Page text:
The problems with template management
You would be hard-pressed to find a legal expert who ascribes no value to templates. In-house counsel lawyers in particular consider the supply, maintenance, and updating of template business contracts as a core feature of their task description. Even law firms, where the billable hour is still king and efficiency therefore not a priority, often have abstract template documents. That said, most traditional templates have a lot of inherent problems.
The problem with traditional templates
Essentially, templates are static documents. From a practical point of view, this means:
They age quickly. Templates are created once, usually in Microsoft Word. Some may feature a certain level of automation through so-called “macros” (instead of the traditional “[insert placeholder here]”), but even with such macros, the content is fixed once it starts being spread out into the organisation. If updates need to occur, they need to be distributed manually and it may take some time before the updated version percolates through all levels of the organisation.
They are costly to edit. Companies often have slightly different templates for different purposes — e.g., a light version, an extensive version and a unilateral version, and all potentially in different languages. Even small updates to the text can become costly when all those documents must be manually opened and edited.
They are decentralised. Each copy being spread from one person to another is a potentially altered version of the template. This greatly increases the risk of non-approved content flying under the radar.
They have limited interactivity. Microsoft Word offers some features to facilitate filling out forms. Few legal experts know where to find them, and they are about the only interactivity you can get without diving into “macro” programming. Forget about warning users for missing or incomplete answers, hiding paragraphs automatically when they have become irrelevant, or adapting the grammar of the text to the answers that were given before.
They offer limited assistance. As a legal expert you can insert some internal comments to help your users fill out the template, but in practice you have probably already been burned by such comments. Anyone active in the legal field knows that users tend to forget to remove those internal comments before sending out the document...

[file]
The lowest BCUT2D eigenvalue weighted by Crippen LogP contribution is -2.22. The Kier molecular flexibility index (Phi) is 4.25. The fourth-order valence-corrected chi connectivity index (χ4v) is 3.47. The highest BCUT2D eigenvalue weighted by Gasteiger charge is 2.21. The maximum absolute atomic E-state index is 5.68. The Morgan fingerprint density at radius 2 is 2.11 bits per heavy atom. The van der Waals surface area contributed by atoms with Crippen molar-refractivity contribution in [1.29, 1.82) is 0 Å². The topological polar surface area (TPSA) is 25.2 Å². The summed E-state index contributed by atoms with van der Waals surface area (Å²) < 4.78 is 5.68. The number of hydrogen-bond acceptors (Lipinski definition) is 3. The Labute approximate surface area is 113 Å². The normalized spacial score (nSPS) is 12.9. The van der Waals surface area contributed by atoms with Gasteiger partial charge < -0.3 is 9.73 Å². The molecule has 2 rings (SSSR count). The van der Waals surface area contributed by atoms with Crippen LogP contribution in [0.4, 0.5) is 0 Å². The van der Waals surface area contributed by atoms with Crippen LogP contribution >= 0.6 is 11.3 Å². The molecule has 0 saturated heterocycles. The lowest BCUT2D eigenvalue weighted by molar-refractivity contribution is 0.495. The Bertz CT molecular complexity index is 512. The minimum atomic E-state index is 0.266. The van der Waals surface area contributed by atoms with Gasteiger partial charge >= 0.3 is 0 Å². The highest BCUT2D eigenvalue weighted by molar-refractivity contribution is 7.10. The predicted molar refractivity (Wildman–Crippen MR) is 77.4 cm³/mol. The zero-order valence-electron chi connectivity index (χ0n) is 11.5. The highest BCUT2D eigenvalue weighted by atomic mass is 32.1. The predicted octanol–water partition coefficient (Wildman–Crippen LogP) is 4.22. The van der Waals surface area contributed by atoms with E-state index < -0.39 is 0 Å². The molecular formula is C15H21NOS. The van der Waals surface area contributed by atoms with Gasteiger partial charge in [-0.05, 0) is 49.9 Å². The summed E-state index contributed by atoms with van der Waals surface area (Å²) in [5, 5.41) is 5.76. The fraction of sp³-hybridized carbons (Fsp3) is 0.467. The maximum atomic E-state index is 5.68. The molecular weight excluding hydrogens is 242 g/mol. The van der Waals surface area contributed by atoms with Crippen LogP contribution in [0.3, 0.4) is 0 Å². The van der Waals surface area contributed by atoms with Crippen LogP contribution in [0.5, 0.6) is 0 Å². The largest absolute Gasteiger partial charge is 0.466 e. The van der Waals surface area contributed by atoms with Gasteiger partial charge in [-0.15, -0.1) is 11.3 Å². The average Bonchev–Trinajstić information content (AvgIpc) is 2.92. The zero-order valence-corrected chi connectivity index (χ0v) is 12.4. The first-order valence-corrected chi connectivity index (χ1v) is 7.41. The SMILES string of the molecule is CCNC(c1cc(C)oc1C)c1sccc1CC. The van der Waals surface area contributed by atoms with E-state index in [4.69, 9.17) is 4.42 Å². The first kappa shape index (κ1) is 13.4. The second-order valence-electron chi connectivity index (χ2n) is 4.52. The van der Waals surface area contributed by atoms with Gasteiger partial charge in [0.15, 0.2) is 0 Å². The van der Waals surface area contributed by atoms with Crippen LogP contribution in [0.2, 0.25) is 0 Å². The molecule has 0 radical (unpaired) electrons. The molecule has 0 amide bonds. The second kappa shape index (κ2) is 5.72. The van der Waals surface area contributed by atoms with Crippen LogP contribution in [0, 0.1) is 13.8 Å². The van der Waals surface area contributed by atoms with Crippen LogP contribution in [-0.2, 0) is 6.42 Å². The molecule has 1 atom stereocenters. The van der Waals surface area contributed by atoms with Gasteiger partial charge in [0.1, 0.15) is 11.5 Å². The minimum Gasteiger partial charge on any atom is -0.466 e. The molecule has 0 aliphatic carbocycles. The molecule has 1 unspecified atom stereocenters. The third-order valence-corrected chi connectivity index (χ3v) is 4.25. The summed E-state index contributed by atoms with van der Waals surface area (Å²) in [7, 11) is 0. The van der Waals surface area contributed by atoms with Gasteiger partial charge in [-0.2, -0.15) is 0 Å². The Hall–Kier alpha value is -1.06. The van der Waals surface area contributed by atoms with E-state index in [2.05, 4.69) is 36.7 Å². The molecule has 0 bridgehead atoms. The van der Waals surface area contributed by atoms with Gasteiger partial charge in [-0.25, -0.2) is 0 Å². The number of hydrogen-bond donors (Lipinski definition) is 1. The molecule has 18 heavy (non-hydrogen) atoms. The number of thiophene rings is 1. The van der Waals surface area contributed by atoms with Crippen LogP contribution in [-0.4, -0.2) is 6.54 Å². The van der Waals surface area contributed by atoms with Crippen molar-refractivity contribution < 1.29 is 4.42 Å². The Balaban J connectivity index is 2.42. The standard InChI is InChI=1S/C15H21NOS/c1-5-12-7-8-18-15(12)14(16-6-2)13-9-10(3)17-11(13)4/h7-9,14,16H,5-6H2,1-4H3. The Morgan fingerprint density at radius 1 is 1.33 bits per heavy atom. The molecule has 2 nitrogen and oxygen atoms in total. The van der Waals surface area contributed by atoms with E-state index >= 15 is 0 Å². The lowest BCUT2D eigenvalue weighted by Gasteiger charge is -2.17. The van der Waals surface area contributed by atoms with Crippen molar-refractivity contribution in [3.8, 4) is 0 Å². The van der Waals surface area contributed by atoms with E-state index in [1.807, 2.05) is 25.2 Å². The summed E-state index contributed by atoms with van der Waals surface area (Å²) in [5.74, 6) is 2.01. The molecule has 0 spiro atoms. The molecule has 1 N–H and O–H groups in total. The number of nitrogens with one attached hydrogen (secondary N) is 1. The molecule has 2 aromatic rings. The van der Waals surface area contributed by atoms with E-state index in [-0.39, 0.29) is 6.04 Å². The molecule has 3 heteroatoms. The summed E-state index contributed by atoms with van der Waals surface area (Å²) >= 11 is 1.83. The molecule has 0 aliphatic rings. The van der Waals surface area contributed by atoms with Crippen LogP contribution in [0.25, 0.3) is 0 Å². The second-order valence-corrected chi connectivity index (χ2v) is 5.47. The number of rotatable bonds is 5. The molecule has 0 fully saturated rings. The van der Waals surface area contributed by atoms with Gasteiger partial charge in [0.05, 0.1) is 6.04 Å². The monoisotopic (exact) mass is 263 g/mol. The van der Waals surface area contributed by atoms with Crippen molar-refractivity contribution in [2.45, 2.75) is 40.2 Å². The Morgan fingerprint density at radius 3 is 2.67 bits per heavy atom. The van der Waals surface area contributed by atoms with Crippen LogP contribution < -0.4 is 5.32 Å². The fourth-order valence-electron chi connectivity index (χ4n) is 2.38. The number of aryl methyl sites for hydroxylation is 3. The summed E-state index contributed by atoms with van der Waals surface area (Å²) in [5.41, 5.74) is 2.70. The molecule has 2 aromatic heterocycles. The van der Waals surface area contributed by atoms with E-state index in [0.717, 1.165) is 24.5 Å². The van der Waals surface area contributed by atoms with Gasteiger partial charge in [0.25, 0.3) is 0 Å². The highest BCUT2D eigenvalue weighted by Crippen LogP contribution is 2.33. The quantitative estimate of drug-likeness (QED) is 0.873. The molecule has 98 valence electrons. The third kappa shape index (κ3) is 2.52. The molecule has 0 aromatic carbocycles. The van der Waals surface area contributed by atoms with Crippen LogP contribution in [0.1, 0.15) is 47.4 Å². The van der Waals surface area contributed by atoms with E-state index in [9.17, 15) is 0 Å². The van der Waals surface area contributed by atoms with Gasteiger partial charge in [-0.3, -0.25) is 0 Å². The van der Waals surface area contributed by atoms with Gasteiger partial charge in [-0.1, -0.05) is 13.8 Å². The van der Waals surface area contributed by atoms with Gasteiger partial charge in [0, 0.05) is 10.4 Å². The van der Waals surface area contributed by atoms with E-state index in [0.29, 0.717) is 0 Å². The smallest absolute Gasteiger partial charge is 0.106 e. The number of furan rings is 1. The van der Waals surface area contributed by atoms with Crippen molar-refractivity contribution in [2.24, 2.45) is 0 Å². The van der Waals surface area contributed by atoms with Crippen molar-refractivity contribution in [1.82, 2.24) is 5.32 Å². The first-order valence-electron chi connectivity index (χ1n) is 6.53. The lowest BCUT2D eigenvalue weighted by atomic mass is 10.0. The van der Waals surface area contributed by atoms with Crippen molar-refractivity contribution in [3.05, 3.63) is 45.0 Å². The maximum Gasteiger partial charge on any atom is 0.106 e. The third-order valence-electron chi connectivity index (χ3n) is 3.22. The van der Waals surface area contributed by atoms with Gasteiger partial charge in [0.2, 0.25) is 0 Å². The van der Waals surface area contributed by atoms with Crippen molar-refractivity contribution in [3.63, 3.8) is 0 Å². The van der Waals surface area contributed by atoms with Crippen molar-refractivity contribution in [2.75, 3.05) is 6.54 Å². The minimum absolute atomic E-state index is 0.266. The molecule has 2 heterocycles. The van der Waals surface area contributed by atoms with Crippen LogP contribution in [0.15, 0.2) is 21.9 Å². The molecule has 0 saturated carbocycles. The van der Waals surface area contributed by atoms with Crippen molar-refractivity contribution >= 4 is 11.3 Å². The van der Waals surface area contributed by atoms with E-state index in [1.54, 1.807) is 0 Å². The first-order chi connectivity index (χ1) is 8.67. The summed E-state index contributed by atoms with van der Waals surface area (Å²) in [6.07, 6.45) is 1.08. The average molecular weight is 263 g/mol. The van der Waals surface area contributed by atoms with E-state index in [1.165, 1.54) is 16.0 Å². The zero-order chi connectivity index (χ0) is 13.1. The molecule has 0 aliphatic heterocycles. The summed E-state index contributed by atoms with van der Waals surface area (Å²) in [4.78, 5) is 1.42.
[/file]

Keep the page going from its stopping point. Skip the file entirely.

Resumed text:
To solve the problem with traditional templates, they must become dynamic, intelligent and centralised. This means they must feature:
Interactive content. Business users tend to consider contract creation to be a pain. Users should therefore be offered all the help and facilities possible to create contracts as quickly and with as limited errors as possible. Documents should automatically adapt to the interactive answers, and some assistance should be offered along the way.
Easy updating. Templates should be stored in a central location. This way, users can be sure to have the latest version, while document owners do not have to expend unnecessary energy in updating the document or policing proper use.
Flexibility. Templates need to be flexible. They need to provide a tailored approach to different situations, without having to maintain a dozen documents for what essentially amounts to a single template.
ClauseBase checks all of the boxes for the abovementioned solutions.
It offers a central location where business users can find templates. It treats templates as collections of interactive clauses that respond to predefined questions. Certain clauses can be made subject to certain conditions and can have alternatives and fall-backs linked to them to fit any situation. Newly inserted clauses will adjust themselves in terms of grammar, styling, terminology, cross-referencing, definitions and legal nuance to fit in with the surrounding clauses. These clauses are all stored in a central clause library so that if an adjustment is made to a clause, that adjustment flows through every document where that clause is used.
As a result, templates become incredibly easy to create and fill in, and can offer so much certainty as to their compliance and correctness, that users will not be tempted to create new documents on the basis of some document found in an old transaction.